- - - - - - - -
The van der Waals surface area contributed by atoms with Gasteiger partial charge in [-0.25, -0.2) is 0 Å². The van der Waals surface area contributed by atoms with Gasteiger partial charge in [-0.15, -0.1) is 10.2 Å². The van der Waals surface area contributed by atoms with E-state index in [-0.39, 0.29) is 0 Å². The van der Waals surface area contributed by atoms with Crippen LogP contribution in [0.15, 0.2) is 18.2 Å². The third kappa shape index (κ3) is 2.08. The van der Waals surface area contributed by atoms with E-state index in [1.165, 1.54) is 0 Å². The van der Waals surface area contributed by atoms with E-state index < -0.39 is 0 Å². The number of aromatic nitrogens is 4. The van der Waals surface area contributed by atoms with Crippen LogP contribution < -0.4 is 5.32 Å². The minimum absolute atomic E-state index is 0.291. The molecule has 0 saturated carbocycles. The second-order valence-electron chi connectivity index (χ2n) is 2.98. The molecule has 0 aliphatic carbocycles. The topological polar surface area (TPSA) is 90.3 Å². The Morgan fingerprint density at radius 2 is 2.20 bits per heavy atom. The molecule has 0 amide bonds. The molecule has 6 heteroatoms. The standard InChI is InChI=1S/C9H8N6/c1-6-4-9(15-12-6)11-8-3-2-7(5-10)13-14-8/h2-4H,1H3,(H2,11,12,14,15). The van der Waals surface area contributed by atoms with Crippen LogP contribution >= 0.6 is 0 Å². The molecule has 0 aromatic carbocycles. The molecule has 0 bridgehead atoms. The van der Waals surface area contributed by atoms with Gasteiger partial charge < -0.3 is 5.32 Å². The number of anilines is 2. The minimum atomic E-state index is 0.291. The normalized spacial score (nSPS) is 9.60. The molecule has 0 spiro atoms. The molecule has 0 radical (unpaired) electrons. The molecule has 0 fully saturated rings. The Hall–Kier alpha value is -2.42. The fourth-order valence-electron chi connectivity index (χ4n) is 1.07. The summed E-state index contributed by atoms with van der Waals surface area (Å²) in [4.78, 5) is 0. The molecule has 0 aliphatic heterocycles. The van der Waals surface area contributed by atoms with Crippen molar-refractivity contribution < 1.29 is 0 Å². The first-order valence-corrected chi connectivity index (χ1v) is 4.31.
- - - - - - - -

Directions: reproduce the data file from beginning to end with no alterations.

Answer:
The van der Waals surface area contributed by atoms with Gasteiger partial charge in [-0.25, -0.2) is 0 Å². The van der Waals surface area contributed by atoms with Gasteiger partial charge in [-0.15, -0.1) is 10.2 Å². The van der Waals surface area contributed by atoms with E-state index in [-0.39, 0.29) is 0 Å². The van der Waals surface area contributed by atoms with Crippen LogP contribution in [0.15, 0.2) is 18.2 Å². The third kappa shape index (κ3) is 2.08. The van der Waals surface area contributed by atoms with E-state index in [1.165, 1.54) is 0 Å². The van der Waals surface area contributed by atoms with E-state index < -0.39 is 0 Å². The number of aromatic nitrogens is 4. The van der Waals surface area contributed by atoms with Crippen LogP contribution < -0.4 is 5.32 Å². The minimum absolute atomic E-state index is 0.291. The molecule has 0 saturated carbocycles. The second-order valence-electron chi connectivity index (χ2n) is 2.98. The molecule has 0 aliphatic carbocycles. The topological polar surface area (TPSA) is 90.3 Å². The Morgan fingerprint density at radius 2 is 2.20 bits per heavy atom. The molecule has 0 amide bonds. The molecule has 6 heteroatoms. The standard InChI is InChI=1S/C9H8N6/c1-6-4-9(15-12-6)11-8-3-2-7(5-10)13-14-8/h2-4H,1H3,(H2,11,12,14,15). The van der Waals surface area contributed by atoms with Crippen LogP contribution >= 0.6 is 0 Å². The molecule has 0 aromatic carbocycles. The molecule has 0 bridgehead atoms. The van der Waals surface area contributed by atoms with Gasteiger partial charge < -0.3 is 5.32 Å². The number of anilines is 2. The minimum atomic E-state index is 0.291. The normalized spacial score (nSPS) is 9.60. The molecule has 0 spiro atoms. The molecule has 0 radical (unpaired) electrons. The molecule has 0 fully saturated rings. The Hall–Kier alpha value is -2.42. The fourth-order valence-electron chi connectivity index (χ4n) is 1.07. The summed E-state index contributed by atoms with van der Waals surface area (Å²) in [4.78, 5) is 0. The molecule has 0 aliphatic heterocycles. The van der Waals surface area contributed by atoms with Crippen molar-refractivity contribution < 1.29 is 0 Å². The first-order valence-corrected chi connectivity index (χ1v) is 4.31.